Cows are on the move. We have cooled off significantly and can now graze places we skipped in the hot part of summer. But we are moving fast to leave as much plant material behind as possible so plants will recover quickly. Think of it this way, the leaf is a solar cell. The more leaf area we retain the more energy we cna catch and store…the more roots we can put down…the more nutrients I can mine and cycle through the soil. The more sunlight we can capture, the more biomass we can generate. The more biomass we can generate, the more food I have for my cattle (well, unless it’s snakeroot).
The cows are on the move. We’re trying to get them to gobble up as much of the clover and chicory and dandelion as possible before frosts arrive…and we only have about a month remaining. We are trying to convince them to skip right on past the fescue in favor of other, more fleeting morsels because the fescue will stand up to the frost. The clover will just wilt and die. We need to move fast to continue fattening our cattle before the cold weather hits. Here is a shot of a pasture they just moved into up on the flat by the hog house:
And a picture of the previous pasture they have left behind. Where they slept the ground is carpeted with manure, otherwise it is scattered fairly evenly. Still plenty to eat in the paddock. At least another day’s worth of grazing. We’ll save that for another day. The broadleaf weeds will die back shortly and the fescue will really start to come on.
Speaking of broadleaf weeds, there are some things the cattle just won’t eat…unless they are forced to. I can’t seem to get ahead of the cocklebur or jimsonweed but the cows just eat around them, pointing them out to me.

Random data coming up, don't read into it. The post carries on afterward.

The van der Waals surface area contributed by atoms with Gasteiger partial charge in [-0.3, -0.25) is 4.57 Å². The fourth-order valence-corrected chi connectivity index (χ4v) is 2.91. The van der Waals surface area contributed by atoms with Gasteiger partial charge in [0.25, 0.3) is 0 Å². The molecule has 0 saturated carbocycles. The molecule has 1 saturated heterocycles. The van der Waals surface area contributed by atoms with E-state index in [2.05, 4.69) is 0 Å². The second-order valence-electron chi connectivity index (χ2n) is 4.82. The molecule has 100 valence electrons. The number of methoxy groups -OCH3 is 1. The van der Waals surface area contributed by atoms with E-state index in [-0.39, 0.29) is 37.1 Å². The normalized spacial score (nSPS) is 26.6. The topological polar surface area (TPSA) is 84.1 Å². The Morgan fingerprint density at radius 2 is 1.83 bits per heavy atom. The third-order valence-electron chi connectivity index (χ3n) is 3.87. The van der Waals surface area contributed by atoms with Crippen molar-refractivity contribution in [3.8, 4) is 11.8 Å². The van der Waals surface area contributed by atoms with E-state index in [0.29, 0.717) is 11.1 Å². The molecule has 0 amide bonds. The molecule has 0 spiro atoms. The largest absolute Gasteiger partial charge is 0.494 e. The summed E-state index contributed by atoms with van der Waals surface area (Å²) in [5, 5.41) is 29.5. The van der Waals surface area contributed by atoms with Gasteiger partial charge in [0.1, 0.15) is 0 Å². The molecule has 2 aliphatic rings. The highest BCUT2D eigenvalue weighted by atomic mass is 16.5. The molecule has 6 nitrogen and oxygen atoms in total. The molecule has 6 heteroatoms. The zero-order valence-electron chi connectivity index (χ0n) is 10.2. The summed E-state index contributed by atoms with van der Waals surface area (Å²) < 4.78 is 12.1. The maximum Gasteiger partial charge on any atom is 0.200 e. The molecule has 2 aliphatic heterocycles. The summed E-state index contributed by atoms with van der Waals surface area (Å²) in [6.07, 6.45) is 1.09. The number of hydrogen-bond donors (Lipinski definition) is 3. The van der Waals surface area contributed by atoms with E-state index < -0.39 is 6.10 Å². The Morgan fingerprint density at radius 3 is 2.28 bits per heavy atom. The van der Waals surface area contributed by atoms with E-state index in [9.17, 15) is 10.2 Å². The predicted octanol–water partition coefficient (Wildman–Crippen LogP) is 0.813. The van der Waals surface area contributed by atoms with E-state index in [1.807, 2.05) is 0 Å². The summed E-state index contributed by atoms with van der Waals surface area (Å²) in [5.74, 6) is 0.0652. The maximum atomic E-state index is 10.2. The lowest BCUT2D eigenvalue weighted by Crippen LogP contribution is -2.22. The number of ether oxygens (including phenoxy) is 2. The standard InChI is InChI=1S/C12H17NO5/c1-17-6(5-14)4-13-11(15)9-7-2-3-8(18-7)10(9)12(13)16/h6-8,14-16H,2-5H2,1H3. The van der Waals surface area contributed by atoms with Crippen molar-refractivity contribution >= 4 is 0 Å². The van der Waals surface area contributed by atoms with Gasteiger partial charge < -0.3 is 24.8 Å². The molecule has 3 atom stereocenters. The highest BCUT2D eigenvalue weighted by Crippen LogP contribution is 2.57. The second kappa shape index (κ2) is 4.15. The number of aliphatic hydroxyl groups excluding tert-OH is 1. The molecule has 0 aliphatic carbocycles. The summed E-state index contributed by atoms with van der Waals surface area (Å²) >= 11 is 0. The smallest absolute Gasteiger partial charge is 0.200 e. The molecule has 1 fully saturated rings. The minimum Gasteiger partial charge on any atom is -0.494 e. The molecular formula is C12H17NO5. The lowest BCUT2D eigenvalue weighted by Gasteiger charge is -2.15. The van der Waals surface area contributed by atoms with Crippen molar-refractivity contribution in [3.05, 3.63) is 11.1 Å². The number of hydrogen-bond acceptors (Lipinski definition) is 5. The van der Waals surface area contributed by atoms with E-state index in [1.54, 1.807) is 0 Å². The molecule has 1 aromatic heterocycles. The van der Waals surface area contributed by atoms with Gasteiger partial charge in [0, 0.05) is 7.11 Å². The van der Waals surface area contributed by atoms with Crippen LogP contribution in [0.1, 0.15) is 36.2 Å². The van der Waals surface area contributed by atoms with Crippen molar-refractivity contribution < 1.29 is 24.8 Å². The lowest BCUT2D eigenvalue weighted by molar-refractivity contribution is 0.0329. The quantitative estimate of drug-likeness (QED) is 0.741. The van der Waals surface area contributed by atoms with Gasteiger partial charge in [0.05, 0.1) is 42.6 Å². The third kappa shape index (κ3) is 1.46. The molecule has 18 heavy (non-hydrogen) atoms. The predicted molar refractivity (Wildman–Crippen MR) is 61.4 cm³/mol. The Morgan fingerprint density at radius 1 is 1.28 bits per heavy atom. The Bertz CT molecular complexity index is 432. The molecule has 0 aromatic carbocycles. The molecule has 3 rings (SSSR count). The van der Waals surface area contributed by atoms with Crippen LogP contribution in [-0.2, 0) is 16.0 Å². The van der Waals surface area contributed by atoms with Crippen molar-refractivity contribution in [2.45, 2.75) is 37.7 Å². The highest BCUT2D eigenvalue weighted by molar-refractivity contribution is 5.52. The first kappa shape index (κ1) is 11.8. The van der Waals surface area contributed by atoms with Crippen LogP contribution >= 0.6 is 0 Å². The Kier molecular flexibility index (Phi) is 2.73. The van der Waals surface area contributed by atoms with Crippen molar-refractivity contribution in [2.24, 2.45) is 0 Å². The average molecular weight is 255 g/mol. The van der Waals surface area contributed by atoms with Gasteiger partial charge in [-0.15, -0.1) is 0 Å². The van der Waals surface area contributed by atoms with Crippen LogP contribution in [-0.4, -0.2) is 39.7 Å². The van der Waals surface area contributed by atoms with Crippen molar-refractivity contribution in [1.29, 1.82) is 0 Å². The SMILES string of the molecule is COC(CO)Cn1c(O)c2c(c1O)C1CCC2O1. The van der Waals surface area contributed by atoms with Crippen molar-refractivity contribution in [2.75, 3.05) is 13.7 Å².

This week the cattle are on the 9 acre field dad seeded to about 60% clover last spring. He just did a light discing of the corn stubble and broadcast the seeds from the tractor. Seems like it worked well.
Julie captured the butterfly migration in this field a few days ago.
I have 11 head of cattle, 9 acres of clover to cover and only a month to do it in. But the speed of movement is not my biggest concern. That’s just a matter of building fence and providing water. My biggest concern is the density of clover in that stand. We try to keep our cattle full and only move in the afternoon, when the fresh pasture will be dry. The first thing the cattle eat is the clover. But since the previous day’s allotment was larger than required, the cattle are entering with a full belly. If they were grazing clover covered in morning dew and with empty stomachs we would probably lose some cattle to bloat.
So we move over large areas, we move quickly, we check their gut fill (the triangular void between the last rib and the pelvis on the cow’s left (not the cow’s right!)), we move in the afternoon and we are always checking the quality of their manure. I know, right? Manure. Between the gut fill and the manure consistency I pretty much see what needs to be seen. Obviously we are always looking for somebody lagging behind or with a drippy nose, droopy ears or head down but with a mere 11 head we know each one personally any change stands out to us.
After this clover field we will have a mere 32 acres of pasture remaining for our few cows and calves. It will have to last until April. Maybe even May. Shouldn’t be a problem. With the clover field carrying the cattle this month, the rest of the farm has an opportunity to rest and recover. Hope it works out. Looks good on paper anyway. In fact, the paper says I don’t have enough cattle. Sigh.
This post was largely conceptual. I’ll go a bit into the mechanics and logistics of laying out the fence, providing water and just moving the animals in an upcoming post.